Following pressure from the Australian Competition and Consumer Commission’s Covid-19 Taskforce (ACCC), Qantas made the decision late last week to refund passengers whose flights had been cancelled due to travel restrictions.
So, if you are one of the many Qantas customers who previously received credit for your cancelled flight, then you may now be entitled to a refund instead. The question is what are you going to do with it once you get it?
We’ve come up with a list of both fun and frugal ways to use your refund.
1. Soak in the scenery in your state or territory
You may not be able to jet off overseas anytime soon, but that doesn’t mean you can’t explore your own backyard a little.
Why not take your refund and head off on a scenic tour around your local area. Australia has such a vast, open landscape, there’s always something new to see. You could even head to regional areas previously affected by the bushfire crisis, to support local communities trying to get back on their feet.
2. Treat yourself
While you probably won’t want to blow your full refund on stuff, it might not be a bad idea to have a little splash. If you have the means and you want to treat yourself, why not have a meal out at your favourite restaurant with friends or family.
Or if there’s something you need or you want to buy a gift, you could use some of your refund to support small local Australian businesses. You could even use your money to support Indigenous owned businesses, some of which include Indigiearth, Haus of Dizzy and Kakadu Tiny Tots.
3. Make a tax deductible donation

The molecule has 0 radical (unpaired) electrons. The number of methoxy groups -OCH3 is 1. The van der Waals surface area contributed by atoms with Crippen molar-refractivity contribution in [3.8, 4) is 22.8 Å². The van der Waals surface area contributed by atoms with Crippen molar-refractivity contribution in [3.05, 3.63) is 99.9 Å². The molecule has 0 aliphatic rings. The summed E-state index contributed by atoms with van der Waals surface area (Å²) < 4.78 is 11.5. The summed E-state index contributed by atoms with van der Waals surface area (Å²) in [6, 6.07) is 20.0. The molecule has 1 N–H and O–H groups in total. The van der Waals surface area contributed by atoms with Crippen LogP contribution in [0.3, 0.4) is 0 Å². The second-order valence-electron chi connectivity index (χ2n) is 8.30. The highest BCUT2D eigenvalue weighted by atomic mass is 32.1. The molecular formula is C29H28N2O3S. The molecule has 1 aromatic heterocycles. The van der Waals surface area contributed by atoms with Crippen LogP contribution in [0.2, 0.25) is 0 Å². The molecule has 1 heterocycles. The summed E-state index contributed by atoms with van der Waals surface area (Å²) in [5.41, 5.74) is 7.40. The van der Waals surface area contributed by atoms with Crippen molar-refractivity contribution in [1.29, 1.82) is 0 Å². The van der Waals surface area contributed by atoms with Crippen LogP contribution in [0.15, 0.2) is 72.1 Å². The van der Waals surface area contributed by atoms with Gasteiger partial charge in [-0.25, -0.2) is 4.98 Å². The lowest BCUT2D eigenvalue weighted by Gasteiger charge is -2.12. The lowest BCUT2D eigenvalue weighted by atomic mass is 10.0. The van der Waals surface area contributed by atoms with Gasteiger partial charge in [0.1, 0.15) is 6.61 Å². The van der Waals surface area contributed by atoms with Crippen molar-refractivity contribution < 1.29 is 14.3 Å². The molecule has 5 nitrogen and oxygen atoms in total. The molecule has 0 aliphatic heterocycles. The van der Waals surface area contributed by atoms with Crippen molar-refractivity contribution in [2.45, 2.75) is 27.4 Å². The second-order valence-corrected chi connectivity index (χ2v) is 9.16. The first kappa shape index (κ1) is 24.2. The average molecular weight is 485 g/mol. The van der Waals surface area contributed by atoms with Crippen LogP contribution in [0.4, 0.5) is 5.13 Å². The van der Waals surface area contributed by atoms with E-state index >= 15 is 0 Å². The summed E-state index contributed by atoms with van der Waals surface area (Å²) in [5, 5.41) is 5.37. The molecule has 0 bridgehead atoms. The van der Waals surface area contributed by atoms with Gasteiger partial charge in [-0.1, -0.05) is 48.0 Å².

If there’s a cause that you care deeply about and you have the means, you could donate some of your refund to a charity or Go Fund Me page.
The best bit is it’s almost tax time, meaning you can write off your donation against tax in just a few short weeks!
4. Put some aside for your bills
This one isn’t really as fun, but if Covid-19 has put a strain on your finances, then it might be a good idea to put some of your refund aside for your bills. You could even pay some money into your energy bill early, if your provider has that option. If not, you could simply move it into your savings account, so you’re less tempted to spend it.
5. Open a savings account
If your refund is fairly sizeable and you don’t have anything pressing to spend it on right now, you could put it into a savings account. While you’re at it, you could even review your current account to see if the interest rate you’re receiving at the moment is actually competitive.
Head to Mozo’s compare savings accounts page to see where you could be stashing your cash.
6. Park your refund in a term deposit
Lastly, if you have some long-term goals that you’re working towards, you could think about locking your refund away in a term deposit.
With Tourism Minister Simon Birmingham suggesting that Australia’s borders will remain closed until 2021, most of us probably won’t be going too far afield in the next six months. The good news is that that’s just enough time to stash some money away in a term deposit and make a little bit of interest.
Keen to see what term deposit rates are on offer right now? Check out the 1-year term deposits below or head to Mozo’s compare term deposits page for more options.